When most people hear the word energy in relation to workspaces, terms such as energy usage or energy efficiency typically come to mind. But for a growing number of businesses, architects and space designers, discussions about workspace energy focus on the degree to which it represents a healthy, sustainable, vibrant and productive working environment. Today, when architects and planners design workspaces, they are looking at them from the perspective of how well they facilitate the flow of creative and productive energy.
Office workspace environments have undergone tremendous changes over the years. For decades, individual isolated offices were the norm. Eventually, private offices gave way to vast open cubicle farms. Both of these designs physically isolated workers from one other, creating what many came to view as an unhealthy energy in terms of the working environment they projected. By keeping individual workers isolated, these office layouts were inhibiting the flow of creative and productive energy throughout the workspace.
Old-style workspaces were known for poor acoustics, inflexibility, limited views and an overall working environment that was not conducive to collaboration and the free flow of ideas. As a result, the energy of many of these working environments did not promote creativity, productivity or worker satisfaction. In fact, many workers found that these types of environments actually reduced the creative and productive energy of a workspace. Employees often found them to be dull and lifeless, sapping much of their creative energy and ambition.
However, driven by technological advances, changes in work styles and broad cultural shifts, today’s workspaces are changing for the better. Astute planners and designers are focusing on the type of energy working environments project. Instead of just looking at how many desks or workstations can be stuffed into a space, they are considering factors such as natural light, views, airflow, acoustics and ensuring that workspaces radiate positive energy that facilitates productivity, collaboration, worker comfort and the free flow of ideas and creativity.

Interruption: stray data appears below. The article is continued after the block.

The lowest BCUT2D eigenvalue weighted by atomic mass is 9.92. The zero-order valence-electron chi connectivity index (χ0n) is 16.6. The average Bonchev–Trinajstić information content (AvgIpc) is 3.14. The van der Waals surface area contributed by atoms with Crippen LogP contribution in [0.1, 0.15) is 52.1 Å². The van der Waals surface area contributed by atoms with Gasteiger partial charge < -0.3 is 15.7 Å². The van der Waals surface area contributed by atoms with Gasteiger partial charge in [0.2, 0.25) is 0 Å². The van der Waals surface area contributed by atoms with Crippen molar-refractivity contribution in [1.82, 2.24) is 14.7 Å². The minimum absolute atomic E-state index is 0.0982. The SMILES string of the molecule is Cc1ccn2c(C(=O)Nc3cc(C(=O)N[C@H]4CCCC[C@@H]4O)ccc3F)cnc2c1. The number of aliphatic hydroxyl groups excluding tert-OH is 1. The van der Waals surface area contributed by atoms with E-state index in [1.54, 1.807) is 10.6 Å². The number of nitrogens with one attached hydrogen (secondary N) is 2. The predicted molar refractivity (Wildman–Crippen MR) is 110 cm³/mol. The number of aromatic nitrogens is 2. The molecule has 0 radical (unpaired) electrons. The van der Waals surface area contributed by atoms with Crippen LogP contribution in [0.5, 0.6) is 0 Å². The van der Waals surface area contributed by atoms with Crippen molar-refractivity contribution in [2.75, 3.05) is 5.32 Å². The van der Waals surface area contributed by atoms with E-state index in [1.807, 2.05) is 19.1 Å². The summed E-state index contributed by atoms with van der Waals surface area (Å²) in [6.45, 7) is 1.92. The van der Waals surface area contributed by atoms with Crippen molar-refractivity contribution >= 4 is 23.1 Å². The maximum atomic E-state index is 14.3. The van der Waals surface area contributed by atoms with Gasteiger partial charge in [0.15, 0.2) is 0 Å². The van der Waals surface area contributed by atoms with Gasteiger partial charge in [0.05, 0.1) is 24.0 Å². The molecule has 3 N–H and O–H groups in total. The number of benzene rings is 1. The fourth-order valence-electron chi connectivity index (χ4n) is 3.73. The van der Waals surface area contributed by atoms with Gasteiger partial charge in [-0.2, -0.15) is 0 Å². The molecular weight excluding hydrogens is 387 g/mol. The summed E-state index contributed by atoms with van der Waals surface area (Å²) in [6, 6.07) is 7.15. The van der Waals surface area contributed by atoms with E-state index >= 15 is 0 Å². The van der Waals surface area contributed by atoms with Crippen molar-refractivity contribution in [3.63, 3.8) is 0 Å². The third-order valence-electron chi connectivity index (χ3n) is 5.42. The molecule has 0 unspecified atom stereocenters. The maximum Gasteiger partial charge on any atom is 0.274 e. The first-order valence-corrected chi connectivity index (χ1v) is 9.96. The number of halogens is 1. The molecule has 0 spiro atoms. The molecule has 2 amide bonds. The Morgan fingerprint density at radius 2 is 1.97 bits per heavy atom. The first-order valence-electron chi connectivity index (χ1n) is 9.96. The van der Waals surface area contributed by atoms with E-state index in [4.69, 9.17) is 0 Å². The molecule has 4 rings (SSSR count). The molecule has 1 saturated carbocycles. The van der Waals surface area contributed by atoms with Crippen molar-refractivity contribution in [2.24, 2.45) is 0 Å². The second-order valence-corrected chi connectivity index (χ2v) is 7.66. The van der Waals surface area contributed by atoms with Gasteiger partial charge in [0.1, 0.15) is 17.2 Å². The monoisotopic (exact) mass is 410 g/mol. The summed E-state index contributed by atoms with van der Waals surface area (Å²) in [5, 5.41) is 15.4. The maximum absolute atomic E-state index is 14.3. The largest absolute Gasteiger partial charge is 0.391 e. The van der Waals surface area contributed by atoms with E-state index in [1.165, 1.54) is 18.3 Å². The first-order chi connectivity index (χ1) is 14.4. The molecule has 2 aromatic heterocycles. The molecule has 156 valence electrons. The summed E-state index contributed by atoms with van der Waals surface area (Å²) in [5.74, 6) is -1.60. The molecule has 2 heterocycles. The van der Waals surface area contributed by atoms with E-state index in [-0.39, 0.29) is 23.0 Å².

Major corporations such as Facebook, Google, Apple and countless more have found that today’s employees—particularly Millennials—favor collaboration over isolation and that they are at the productive best in open, flexible working environments. These cutting edge working environments have plenty of natural light, good airflow and sightlines, and plenty of open places for informal meetings and collaboration.
To further foster a positive energy that fosters creativity, productivity, collaboration and increased employee satisfaction, today’s office planners are increasingly designing working environments that change the focus from my space to our space. They are accomplishing this by removing walls and lowering barriers that inhibit the free flow of ideas, conversation and collaboration. In doing so, they are finding that they can increase the company’s bottom line while also reducing costly employee turnover.
Whether you work from home by yourself or are looking to design a space for hundreds of employees, you should explore ways in which to boost the positive energy your working environment radiates. Doing so can boost creativity, improve satisfaction and make your working environment a much more pleasant space.
Ronald Flavin is an internationally acclaimed Business Organizational Strategist who has specific expertise in developing and writing grant proposals for businesses of all sizes as well as for non-profit organizations, government agencies and educational institutions.